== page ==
Vice Chair Janet L. Yellen
Before the Committee on Banking, Housing, and Urban Affairs, U.S. Senate, Washington, D.C.
November 14, 2013
Chairman Johnson, Senator Crapo, and members of the Committee, thank you for this opportunity to appear before you today. It has been a privilege for me to serve the Federal Reserve at different times and in different roles over the past 36 years, and an honor to be nominated by the President to lead the Fed as Chair of the Board of Governors.
I approach this task with a clear understanding that the Congress has entrusted the Federal Reserve with great responsibilities. Its decisions affect the well-being of every American and the strength and prosperity of our nation. That prosperity depends most, of course, on the productiveness and enterprise of the American people, but the Federal Reserve plays a role too, promoting conditions that foster maximum employment, low and stable inflation, and a safe and sound financial system.
The past six years have been challenging for our nation and difficult for many Americans. We endured the worst financial crisis and deepest recession since the Great Depression. The effects were severe, but they could have been far worse. Working together, government leaders confronted these challenges and successfully contained the crisis. Under the wise and skillful leadership of Chairman Bernanke, the Fed helped stabilize the financial system, arrest the steep fall in the economy, and restart growth.
Today the economy is significantly stronger and continues to improve. The private sector has created 7.8 million jobs since the post-crisis low for employment in 2010. Housing, which was at the center of the crisis, seems to have turned a corner--construction, home prices, and sales are up significantly. The auto industry has made an impressive comeback, with domestic production and sales back to near their pre-crisis levels.
We have made good progress, but we have farther to go to regain the ground lost in the crisis and the recession. Unemployment is down from a peak of 10 percent, but at 7.3 percent in October, it is still too high, reflecting a labor market and economy performing far short of their potential. At the same time, inflation has been running below the Federal Reserve's goal of 2 percent and is expected to continue to do so for some time.
For these reasons, the Federal Reserve is using its monetary policy tools to promote a more robust recovery. A strong recovery will ultimately enable the Fed to reduce its monetary accommodation and reliance on unconventional policy tools such as asset purchases. I believe that supporting the recovery today is the surest path to returning to a more normal approach to monetary policy.
In the past two decades, and especially under Chairman Bernanke, the Federal Reserve has provided more and clearer information about its goals. Like the Chairman, I strongly believe that monetary policy is most effective when the public understands what the Fed is trying to do and how it plans to do it. At the request of Chairman Bernanke, I led the effort to adopt a statement of the Federal Open Market Committee's (FOMC) longer-run objectives, including a 2 percent goal for inflation. I believe this statement has sent a clear and powerful message about the FOMC's commitment to its goals and has helped anchor the public's expectations that inflation will remain low and stable in the future. In this and many other ways, the Federal Reserve has become a more open and transparent institution. I have strongly supported this commitment to openness and transparency, and will continue to do so if I am confirmed and serve as Chair.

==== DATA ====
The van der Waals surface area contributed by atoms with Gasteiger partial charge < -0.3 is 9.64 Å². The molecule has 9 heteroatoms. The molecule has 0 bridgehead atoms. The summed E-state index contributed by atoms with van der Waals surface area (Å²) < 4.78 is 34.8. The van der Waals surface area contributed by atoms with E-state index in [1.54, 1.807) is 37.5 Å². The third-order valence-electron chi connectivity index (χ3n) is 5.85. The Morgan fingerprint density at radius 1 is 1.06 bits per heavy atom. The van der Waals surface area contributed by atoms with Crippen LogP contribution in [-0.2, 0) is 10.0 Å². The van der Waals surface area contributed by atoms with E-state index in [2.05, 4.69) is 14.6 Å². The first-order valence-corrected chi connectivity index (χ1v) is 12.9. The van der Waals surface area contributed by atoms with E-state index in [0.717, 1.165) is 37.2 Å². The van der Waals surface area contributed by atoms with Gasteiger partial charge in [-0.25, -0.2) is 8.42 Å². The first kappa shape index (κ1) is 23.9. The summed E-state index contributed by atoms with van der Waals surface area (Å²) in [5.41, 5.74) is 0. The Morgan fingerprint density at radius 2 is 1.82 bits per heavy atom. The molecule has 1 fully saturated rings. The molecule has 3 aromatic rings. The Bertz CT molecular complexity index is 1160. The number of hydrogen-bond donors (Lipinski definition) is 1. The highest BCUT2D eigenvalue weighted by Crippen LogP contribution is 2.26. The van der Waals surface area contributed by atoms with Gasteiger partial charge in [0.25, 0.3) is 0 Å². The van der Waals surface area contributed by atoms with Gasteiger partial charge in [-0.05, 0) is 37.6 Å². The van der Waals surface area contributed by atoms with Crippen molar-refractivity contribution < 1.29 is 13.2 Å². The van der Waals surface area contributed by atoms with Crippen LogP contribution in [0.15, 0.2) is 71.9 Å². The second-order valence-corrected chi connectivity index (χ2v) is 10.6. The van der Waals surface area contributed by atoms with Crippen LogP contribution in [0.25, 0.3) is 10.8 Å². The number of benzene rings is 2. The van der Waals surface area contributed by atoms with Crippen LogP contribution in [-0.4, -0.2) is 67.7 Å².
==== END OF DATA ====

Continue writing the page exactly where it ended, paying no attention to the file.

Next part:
The crisis revealed weaknesses in our financial system. I believe that financial institutions, the Federal Reserve, and our fellow regulators have made considerable progress in addressing those weaknesses. Banks are stronger today, regulatory gaps are being closed, and the financial system is more stable and more resilient. Safeguarding the United States in a global financial system requires higher standards both here and abroad, so the Federal Reserve and other regulators have worked with our counterparts around the globe to secure improved capital requirements and other reforms internationally. Today, banks hold more and higher-quality capital and liquid assets that leave them much better prepared to withstand financial turmoil. Large banks are now subject to annual "stress tests" designed to ensure that they will have enough capital to continue the vital role they play in the economy, even under highly adverse circumstances.
We have made progress in promoting a strong and stable financial system, but here, too, important work lies ahead. I am committed to using the Fed's supervisory and regulatory role to reduce the threat of another financial crisis. I believe that capital and liquidity rules and strong supervision are important tools for addressing the problem of financial institutions that are regarded as "too big to fail." In writing new rules, however, the Fed should continue to limit the regulatory burden for community banks and smaller institutions, taking into account their distinct role and contributions. Overall, the Federal Reserve has sharpened its focus on financial stability and is taking that goal into consideration when carrying out its responsibilities for monetary policy. I support these developments and pledge, if confirmed, to continue them.
Our country has come a long way since the dark days of the financial crisis, but we have farther to go. Likewise, I believe the Federal Reserve has made significant progress toward its goals but has more work to do.
Thank you for the opportunity to appear before you today. I would be happy to respond to your questions.